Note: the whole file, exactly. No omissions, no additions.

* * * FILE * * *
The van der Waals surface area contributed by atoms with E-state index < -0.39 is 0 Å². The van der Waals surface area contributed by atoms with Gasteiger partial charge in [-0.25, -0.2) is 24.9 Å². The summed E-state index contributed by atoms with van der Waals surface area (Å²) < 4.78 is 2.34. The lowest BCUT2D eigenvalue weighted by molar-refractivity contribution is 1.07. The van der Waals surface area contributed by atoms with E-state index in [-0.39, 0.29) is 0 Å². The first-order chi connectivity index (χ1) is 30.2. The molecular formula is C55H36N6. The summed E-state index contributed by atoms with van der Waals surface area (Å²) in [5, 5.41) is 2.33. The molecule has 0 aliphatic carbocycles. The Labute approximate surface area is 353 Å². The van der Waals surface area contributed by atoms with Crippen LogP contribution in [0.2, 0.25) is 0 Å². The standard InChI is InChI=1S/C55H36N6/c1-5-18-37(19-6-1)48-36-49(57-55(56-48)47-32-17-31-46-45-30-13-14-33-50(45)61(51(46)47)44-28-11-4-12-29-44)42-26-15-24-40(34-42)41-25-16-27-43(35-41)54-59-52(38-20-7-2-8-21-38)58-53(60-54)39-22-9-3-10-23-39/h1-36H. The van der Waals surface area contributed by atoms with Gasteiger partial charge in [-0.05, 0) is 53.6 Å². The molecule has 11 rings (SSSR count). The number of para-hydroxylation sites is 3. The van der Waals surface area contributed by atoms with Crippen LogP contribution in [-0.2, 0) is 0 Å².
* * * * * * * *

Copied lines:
The van der Waals surface area contributed by atoms with E-state index < -0.39 is 0 Å². The van der Waals surface area contributed by atoms with Gasteiger partial charge in [-0.25, -0.2) is 24.9 Å². The summed E-state index contributed by atoms with van der Waals surface area (Å²) < 4.78 is 2.34. The lowest BCUT2D eigenvalue weighted by molar-refractivity contribution is 1.07. The van der Waals surface area contributed by atoms with E-state index in [-0.39, 0.29) is 0 Å². The first-order chi connectivity index (χ1) is 30.2. The molecular formula is C55H36N6. The summed E-state index contributed by atoms with van der Waals surface area (Å²) in [5, 5.41) is 2.33. The molecule has 0 aliphatic carbocycles. The Labute approximate surface area is 353 Å². The van der Waals surface area contributed by atoms with Crippen LogP contribution in [0.2, 0.25) is 0 Å². The standard InChI is InChI=1S/C55H36N6/c1-5-18-37(19-6-1)48-36-49(57-55(56-48)47-32-17-31-46-45-30-13-14-33-50(45)61(51(46)47)44-28-11-4-12-29-44)42-26-15-24-40(34-42)41-25-16-27-43(35-41)54-59-52(38-20-7-2-8-21-38)58-53(60-54)39-22-9-3-10-23-39/h1-36H. The van der Waals surface area contributed by atoms with Gasteiger partial charge in [-0.05, 0) is 53.6 Å². The molecule has 11 rings (SSSR count). The number of para-hydroxylation sites is 3. The van der Waals surface area contributed by atoms with Crippen LogP contribution in [-0.2, 0) is 0 Å².